For industry sponsored research, the faculty member should either (1) ensure that all students working on the research are paid such that the students are Employees under CR&R 100.020 and will be required to assign their rights to the University or (2) ensure that any unpaid students enter into a written agreement with the University to be treated as an “Employee”, such as the agreement provided in Student IP Form #4 (Assignment). Student IP Form #4 is available from the campus technology transfer office or the sponsored programs office (see FAQ #1).

#15: If a student works without compensation in a University laboratory outside of class and develops an invention that the student otherwise owns, can the student voluntarily assign his/her rights to the University?

ANS: Yes, if the University agrees to such an assignment. CR&R 100.020.C.2.3 defines an “Employee” as including “any person that has voluntarily elected to enter into a written agreement with the University in exchange for the University's agreement to treat such person as an Employee for purposes of this policy.” If the University and student agree to treat the student as an “Employee,” the student will be treated like other Employee-inventors. This means that the student will be obligated to assign his/her rights in the invention in accordance with CR&R 100.020.D.1.a and that the student will be entitled to share in revenues (if any) the University receives in accordance with CR&R 100.020.H. This latter subsection says that the inventors collectively receive one-third of the money the University receives through commercialization of the invention.

Unpaid students who wish to elect to be treated as an “Employee” may sign the Student IP Form #4 (Assignment to University). Student IP Form #4 is available from the campus technology transfer office or the sponsored programs office (see FAQ #1).

#15a: If a student works without compensation in a University laboratory outside of class and develops an invention that the student otherwise owns, under what circumstances will the University agree to treat the unpaid student who is not otherwise an “Employee” as an “Employee” under CR&R 100.020.C.2.3?

ANS: The University is not obligated to accept any assignment of an invention from a student to the University. The University will evaluate whether to agree to treat an unpaid student who develops an invention as an Employee on a case-by-case basis. Typically, the University will agree to treat the student as an Employee if there is government funding or industry funding of the research. See FAQ #14, 14a, 14b. In addition, the University will typically agree to treat the student as an Employee when there are one or more co-inventors who are also University Employees (e.g., a faculty member) such that the University already has an ownership interest in the invention via the University Employee (i.e., via the faculty member).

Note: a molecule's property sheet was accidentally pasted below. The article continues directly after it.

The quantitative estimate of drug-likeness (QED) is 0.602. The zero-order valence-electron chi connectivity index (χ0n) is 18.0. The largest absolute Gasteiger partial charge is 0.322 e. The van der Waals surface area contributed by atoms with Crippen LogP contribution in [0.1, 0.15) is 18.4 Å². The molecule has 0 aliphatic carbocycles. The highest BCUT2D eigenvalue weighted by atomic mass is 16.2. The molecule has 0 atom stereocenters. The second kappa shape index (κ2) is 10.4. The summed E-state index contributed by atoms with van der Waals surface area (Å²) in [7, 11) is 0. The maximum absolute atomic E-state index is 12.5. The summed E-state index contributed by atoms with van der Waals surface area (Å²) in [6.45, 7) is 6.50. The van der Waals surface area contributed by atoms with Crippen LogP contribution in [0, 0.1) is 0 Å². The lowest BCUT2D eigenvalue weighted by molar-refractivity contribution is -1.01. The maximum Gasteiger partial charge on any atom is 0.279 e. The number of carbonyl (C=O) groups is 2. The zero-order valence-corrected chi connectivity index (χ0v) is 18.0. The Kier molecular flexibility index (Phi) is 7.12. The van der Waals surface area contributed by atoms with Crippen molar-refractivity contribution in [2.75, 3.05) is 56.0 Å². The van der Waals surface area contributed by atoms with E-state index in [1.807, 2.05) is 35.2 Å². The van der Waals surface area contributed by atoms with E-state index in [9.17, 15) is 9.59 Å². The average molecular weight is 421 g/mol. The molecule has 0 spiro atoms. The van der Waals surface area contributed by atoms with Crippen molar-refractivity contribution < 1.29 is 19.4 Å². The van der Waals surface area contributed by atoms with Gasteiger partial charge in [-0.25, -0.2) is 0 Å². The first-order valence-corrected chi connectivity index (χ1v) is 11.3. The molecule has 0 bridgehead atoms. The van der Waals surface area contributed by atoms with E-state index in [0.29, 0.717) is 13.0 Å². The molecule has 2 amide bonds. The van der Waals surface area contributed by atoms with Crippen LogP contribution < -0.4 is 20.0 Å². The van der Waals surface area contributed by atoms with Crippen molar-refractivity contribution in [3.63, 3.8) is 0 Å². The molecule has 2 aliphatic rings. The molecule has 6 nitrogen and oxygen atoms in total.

#15b: If a student works without compensation in a University laboratory outside of class and develops an invention that the student otherwise owns, when can the unpaid student enter into a written agreement with the University such that the student will be treated as an “Employee” under CR&R 100.020.C.2.3?

ANS: The agreement between the University and the student can be made at any time, but is preferably made prior to the performance of any work by the unpaid student on a research project. For example, a faculty member can request that the unpaid student agree to be treated as an “Employee” prior to the student’s performance of any research or participation in the faculty member’s laboratory. Alternatively, for example, the University and the unpaid student can agree that the student will be treated as an “Employee” after the unpaid student submits the invention to the campus technology transfer office and requests that the student be treated as an Employee.

#16: How should University faculty ensure that the University owns any inventions developed as part of government funded or industry-sponsored research if a student works in the laboratory to obtain “real world” experience?

ANS: The faculty member should either (1) ensure that all students working on the research are paid such that the students are Employees under CR&R 100.020 and will be required to assign their rights to the University or (2) ensure that any unpaid students enter into a written agreement with the University to be treated as an “Employee.” For option (2), the faculty member can request that the student execute Student IP Form #4 (Assignment to University). Student IP Form #4 is available from the campus technology transfer office (see FAQ #1). For more details on the agreement to treat the student as an “Employee,” see FAQs #14, #14a, and #14b.

#17: Who decides when the University will or will not assert ownership in an invention developed by a student?